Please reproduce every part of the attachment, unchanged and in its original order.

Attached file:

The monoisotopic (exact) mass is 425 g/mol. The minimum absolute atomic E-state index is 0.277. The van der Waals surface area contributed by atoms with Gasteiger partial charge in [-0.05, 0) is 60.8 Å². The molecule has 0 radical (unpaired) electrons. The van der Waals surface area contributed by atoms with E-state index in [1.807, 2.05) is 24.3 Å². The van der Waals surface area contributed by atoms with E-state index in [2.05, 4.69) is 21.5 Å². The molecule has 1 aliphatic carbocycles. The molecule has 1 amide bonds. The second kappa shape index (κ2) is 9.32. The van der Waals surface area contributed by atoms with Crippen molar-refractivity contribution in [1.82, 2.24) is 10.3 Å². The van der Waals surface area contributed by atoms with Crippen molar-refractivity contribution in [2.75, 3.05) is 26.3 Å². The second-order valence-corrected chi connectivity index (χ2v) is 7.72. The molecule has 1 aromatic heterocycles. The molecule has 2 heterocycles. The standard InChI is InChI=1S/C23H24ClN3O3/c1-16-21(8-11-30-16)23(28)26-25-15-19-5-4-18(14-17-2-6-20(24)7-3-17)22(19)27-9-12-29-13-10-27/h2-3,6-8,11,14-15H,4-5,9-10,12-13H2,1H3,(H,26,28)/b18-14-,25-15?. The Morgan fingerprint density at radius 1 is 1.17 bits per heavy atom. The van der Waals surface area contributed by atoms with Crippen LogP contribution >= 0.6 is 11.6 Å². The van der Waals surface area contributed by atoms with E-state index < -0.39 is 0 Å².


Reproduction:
The monoisotopic (exact) mass is 425 g/mol. The minimum absolute atomic E-state index is 0.277. The van der Waals surface area contributed by atoms with Gasteiger partial charge in [-0.05, 0) is 60.8 Å². The molecule has 0 radical (unpaired) electrons. The van der Waals surface area contributed by atoms with E-state index in [1.807, 2.05) is 24.3 Å². The van der Waals surface area contributed by atoms with E-state index in [2.05, 4.69) is 21.5 Å². The molecule has 1 aliphatic carbocycles. The molecule has 1 amide bonds. The second kappa shape index (κ2) is 9.32. The van der Waals surface area contributed by atoms with Crippen molar-refractivity contribution in [1.82, 2.24) is 10.3 Å². The van der Waals surface area contributed by atoms with Crippen molar-refractivity contribution in [2.75, 3.05) is 26.3 Å². The second-order valence-corrected chi connectivity index (χ2v) is 7.72. The molecule has 1 aromatic heterocycles. The molecule has 2 heterocycles. The standard InChI is InChI=1S/C23H24ClN3O3/c1-16-21(8-11-30-16)23(28)26-25-15-19-5-4-18(14-17-2-6-20(24)7-3-17)22(19)27-9-12-29-13-10-27/h2-3,6-8,11,14-15H,4-5,9-10,12-13H2,1H3,(H,26,28)/b18-14-,25-15?. The Morgan fingerprint density at radius 1 is 1.17 bits per heavy atom. The van der Waals surface area contributed by atoms with Crippen LogP contribution >= 0.6 is 11.6 Å². The van der Waals surface area contributed by atoms with E-state index < -0.39 is 0 Å².